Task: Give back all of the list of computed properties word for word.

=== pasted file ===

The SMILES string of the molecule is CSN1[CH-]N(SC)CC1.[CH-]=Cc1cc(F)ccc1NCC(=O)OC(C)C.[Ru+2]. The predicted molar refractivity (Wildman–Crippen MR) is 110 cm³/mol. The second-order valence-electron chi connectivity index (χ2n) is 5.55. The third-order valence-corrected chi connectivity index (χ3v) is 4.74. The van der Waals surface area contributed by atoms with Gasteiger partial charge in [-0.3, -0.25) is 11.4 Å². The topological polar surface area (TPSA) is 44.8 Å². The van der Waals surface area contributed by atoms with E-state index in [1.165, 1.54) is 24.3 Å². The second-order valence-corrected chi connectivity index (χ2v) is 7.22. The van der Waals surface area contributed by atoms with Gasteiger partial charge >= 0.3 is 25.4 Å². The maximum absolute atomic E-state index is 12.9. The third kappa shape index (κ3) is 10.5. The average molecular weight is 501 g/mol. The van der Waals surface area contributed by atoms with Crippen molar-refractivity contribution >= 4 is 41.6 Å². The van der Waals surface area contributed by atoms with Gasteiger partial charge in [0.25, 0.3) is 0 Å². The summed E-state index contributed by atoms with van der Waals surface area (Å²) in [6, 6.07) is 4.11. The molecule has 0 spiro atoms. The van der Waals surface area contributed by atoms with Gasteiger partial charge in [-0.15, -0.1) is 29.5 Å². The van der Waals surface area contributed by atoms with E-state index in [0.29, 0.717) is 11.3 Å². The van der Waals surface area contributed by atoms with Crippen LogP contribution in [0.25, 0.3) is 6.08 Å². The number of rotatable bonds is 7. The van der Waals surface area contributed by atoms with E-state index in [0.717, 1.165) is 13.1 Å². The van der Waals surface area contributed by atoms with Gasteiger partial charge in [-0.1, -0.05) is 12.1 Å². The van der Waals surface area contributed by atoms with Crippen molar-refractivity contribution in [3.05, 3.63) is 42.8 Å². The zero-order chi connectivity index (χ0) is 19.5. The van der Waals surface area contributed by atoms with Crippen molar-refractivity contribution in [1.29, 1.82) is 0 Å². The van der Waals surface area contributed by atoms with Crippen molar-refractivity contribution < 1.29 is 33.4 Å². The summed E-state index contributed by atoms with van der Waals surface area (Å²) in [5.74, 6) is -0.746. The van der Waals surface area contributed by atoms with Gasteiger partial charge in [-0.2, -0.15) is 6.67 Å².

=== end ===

The SMILES string of the molecule is CSN1[CH-]N(SC)CC1.[CH-]=Cc1cc(F)ccc1NCC(=O)OC(C)C.[Ru+2]. The predicted molar refractivity (Wildman–Crippen MR) is 110 cm³/mol. The second-order valence-electron chi connectivity index (χ2n) is 5.55. The third-order valence-corrected chi connectivity index (χ3v) is 4.74. The van der Waals surface area contributed by atoms with Gasteiger partial charge in [-0.3, -0.25) is 11.4 Å². The topological polar surface area (TPSA) is 44.8 Å². The van der Waals surface area contributed by atoms with E-state index in [1.165, 1.54) is 24.3 Å². The second-order valence-corrected chi connectivity index (χ2v) is 7.22. The van der Waals surface area contributed by atoms with Gasteiger partial charge >= 0.3 is 25.4 Å². The maximum absolute atomic E-state index is 12.9. The third kappa shape index (κ3) is 10.5. The average molecular weight is 501 g/mol. The van der Waals surface area contributed by atoms with Crippen molar-refractivity contribution >= 4 is 41.6 Å². The van der Waals surface area contributed by atoms with Gasteiger partial charge in [0.25, 0.3) is 0 Å². The summed E-state index contributed by atoms with van der Waals surface area (Å²) in [6, 6.07) is 4.11. The molecule has 0 spiro atoms. The van der Waals surface area contributed by atoms with Gasteiger partial charge in [-0.15, -0.1) is 29.5 Å². The van der Waals surface area contributed by atoms with E-state index in [0.29, 0.717) is 11.3 Å². The van der Waals surface area contributed by atoms with Crippen LogP contribution in [0.25, 0.3) is 6.08 Å². The number of rotatable bonds is 7. The van der Waals surface area contributed by atoms with E-state index in [0.717, 1.165) is 13.1 Å². The van der Waals surface area contributed by atoms with Gasteiger partial charge in [-0.1, -0.05) is 12.1 Å². The van der Waals surface area contributed by atoms with Crippen molar-refractivity contribution in [3.05, 3.63) is 42.8 Å². The zero-order chi connectivity index (χ0) is 19.5. The van der Waals surface area contributed by atoms with Crippen molar-refractivity contribution in [1.29, 1.82) is 0 Å². The van der Waals surface area contributed by atoms with Crippen molar-refractivity contribution < 1.29 is 33.4 Å². The summed E-state index contributed by atoms with van der Waals surface area (Å²) in [5.74, 6) is -0.746. The van der Waals surface area contributed by atoms with Gasteiger partial charge in [-0.2, -0.15) is 6.67 Å².